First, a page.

A picture is worth a thousand words – or in this case ten billion barrels.
A group of ten House Republicans just did something few ecotourists have ever done – they visited Alaska’s Arctic National Wildlife Refuge (ANWR) and saw first-hand the 2,000 or so acres of the 19.6 million acre refuge believed to lie on top of America’s single largest untapped source of oil.
Anti-drilling activists have characterized this area as an environmental jewel, but the pictures of this expedition show a bleak, flat, nearly treeless expanse of no aesthetic and minimal ecological value. Little wonder the place gets almost no tourists. Granted, Alaska has some of the nation’s most stunning scenery – but not anywhere near the areas that would be disturbed by drilling for ANWR’s estimated 10 billion barrels. In fact, even if this portion of ANWR were opened to drilling, the state would still have 140 million acres that are fully protected – an area equal to the entire states of California and New York combined.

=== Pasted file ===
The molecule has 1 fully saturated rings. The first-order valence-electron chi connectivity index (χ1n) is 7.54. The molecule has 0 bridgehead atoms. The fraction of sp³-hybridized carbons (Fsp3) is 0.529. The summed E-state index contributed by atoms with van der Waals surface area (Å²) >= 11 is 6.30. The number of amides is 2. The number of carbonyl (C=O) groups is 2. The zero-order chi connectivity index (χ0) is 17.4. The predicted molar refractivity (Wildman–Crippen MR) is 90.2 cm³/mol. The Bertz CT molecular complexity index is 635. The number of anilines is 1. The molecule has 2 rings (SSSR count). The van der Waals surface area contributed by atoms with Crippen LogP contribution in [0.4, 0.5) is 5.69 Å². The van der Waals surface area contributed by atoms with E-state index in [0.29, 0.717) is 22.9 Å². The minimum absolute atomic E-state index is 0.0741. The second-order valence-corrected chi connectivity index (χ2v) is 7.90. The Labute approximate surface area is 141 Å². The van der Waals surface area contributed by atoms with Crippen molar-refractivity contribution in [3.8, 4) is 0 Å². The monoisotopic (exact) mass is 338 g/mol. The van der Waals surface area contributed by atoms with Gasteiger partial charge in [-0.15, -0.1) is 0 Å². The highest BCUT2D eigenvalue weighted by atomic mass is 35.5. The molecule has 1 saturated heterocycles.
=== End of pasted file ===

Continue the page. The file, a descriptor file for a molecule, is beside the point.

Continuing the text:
ANWR drilling has other things going for it as well. The oil rich part is only 70 miles away from the existing trans-Alaska pipeline. There is strong state and local support for drilling – unlike in Washington, both Republicans and Democrats in Alaska are strongly pro-production. And decades of drilling in nearby Prudhoe Bay has proven that oil drilling can be done in an environmentally responsible manner.
Rep. Michelle Bachmann (R-MN) was on the trip and argues that ANWR “is a treasure trove of energy that will yield a lot with only minimal intrusion.” Others disagree, but how many of them have ever been there?